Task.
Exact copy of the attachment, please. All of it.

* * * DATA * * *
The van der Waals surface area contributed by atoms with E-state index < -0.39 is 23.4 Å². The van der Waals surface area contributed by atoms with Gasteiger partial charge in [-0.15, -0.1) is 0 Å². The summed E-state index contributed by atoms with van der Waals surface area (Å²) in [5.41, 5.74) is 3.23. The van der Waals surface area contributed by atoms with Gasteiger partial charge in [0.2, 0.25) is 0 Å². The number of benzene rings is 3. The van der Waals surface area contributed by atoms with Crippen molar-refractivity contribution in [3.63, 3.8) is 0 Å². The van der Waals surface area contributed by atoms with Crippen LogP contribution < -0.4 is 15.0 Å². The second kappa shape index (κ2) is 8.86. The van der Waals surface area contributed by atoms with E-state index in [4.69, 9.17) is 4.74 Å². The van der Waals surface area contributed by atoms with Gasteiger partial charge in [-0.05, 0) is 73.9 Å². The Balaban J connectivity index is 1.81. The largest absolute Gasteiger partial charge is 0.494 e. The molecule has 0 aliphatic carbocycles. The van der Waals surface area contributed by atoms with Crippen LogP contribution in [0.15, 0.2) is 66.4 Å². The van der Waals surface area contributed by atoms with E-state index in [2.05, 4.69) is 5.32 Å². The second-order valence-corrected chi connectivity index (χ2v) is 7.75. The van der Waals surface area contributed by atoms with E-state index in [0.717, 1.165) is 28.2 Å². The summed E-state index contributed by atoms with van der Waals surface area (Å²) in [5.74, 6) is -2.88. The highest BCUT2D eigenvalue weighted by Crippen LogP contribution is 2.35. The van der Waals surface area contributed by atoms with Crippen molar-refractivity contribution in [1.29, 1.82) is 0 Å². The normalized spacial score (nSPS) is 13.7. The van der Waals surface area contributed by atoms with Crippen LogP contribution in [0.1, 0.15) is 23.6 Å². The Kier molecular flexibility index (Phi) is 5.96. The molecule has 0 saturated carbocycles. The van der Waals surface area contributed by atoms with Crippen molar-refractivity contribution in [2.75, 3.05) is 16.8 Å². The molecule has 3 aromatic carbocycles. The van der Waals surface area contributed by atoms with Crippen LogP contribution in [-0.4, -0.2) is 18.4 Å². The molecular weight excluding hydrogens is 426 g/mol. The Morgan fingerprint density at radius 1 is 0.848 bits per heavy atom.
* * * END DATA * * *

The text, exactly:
The van der Waals surface area contributed by atoms with E-state index < -0.39 is 23.4 Å². The van der Waals surface area contributed by atoms with Gasteiger partial charge in [-0.15, -0.1) is 0 Å². The summed E-state index contributed by atoms with van der Waals surface area (Å²) in [5.41, 5.74) is 3.23. The van der Waals surface area contributed by atoms with Gasteiger partial charge in [0.2, 0.25) is 0 Å². The number of benzene rings is 3. The van der Waals surface area contributed by atoms with Crippen molar-refractivity contribution in [3.63, 3.8) is 0 Å². The van der Waals surface area contributed by atoms with Crippen LogP contribution < -0.4 is 15.0 Å². The second kappa shape index (κ2) is 8.86. The van der Waals surface area contributed by atoms with E-state index in [4.69, 9.17) is 4.74 Å². The van der Waals surface area contributed by atoms with Gasteiger partial charge in [-0.05, 0) is 73.9 Å². The Balaban J connectivity index is 1.81. The largest absolute Gasteiger partial charge is 0.494 e. The molecule has 0 aliphatic carbocycles. The van der Waals surface area contributed by atoms with Crippen LogP contribution in [0.15, 0.2) is 66.4 Å². The van der Waals surface area contributed by atoms with E-state index in [2.05, 4.69) is 5.32 Å². The second-order valence-corrected chi connectivity index (χ2v) is 7.75. The van der Waals surface area contributed by atoms with E-state index in [0.717, 1.165) is 28.2 Å². The summed E-state index contributed by atoms with van der Waals surface area (Å²) in [5.74, 6) is -2.88. The highest BCUT2D eigenvalue weighted by Crippen LogP contribution is 2.35. The van der Waals surface area contributed by atoms with Crippen molar-refractivity contribution in [1.29, 1.82) is 0 Å². The normalized spacial score (nSPS) is 13.7. The van der Waals surface area contributed by atoms with Crippen LogP contribution in [0.1, 0.15) is 23.6 Å². The Kier molecular flexibility index (Phi) is 5.96. The molecule has 0 saturated carbocycles. The van der Waals surface area contributed by atoms with Crippen molar-refractivity contribution in [2.75, 3.05) is 16.8 Å². The molecule has 3 aromatic carbocycles. The van der Waals surface area contributed by atoms with Crippen LogP contribution in [-0.4, -0.2) is 18.4 Å². The molecular weight excluding hydrogens is 426 g/mol. The Morgan fingerprint density at radius 1 is 0.848 bits per heavy atom.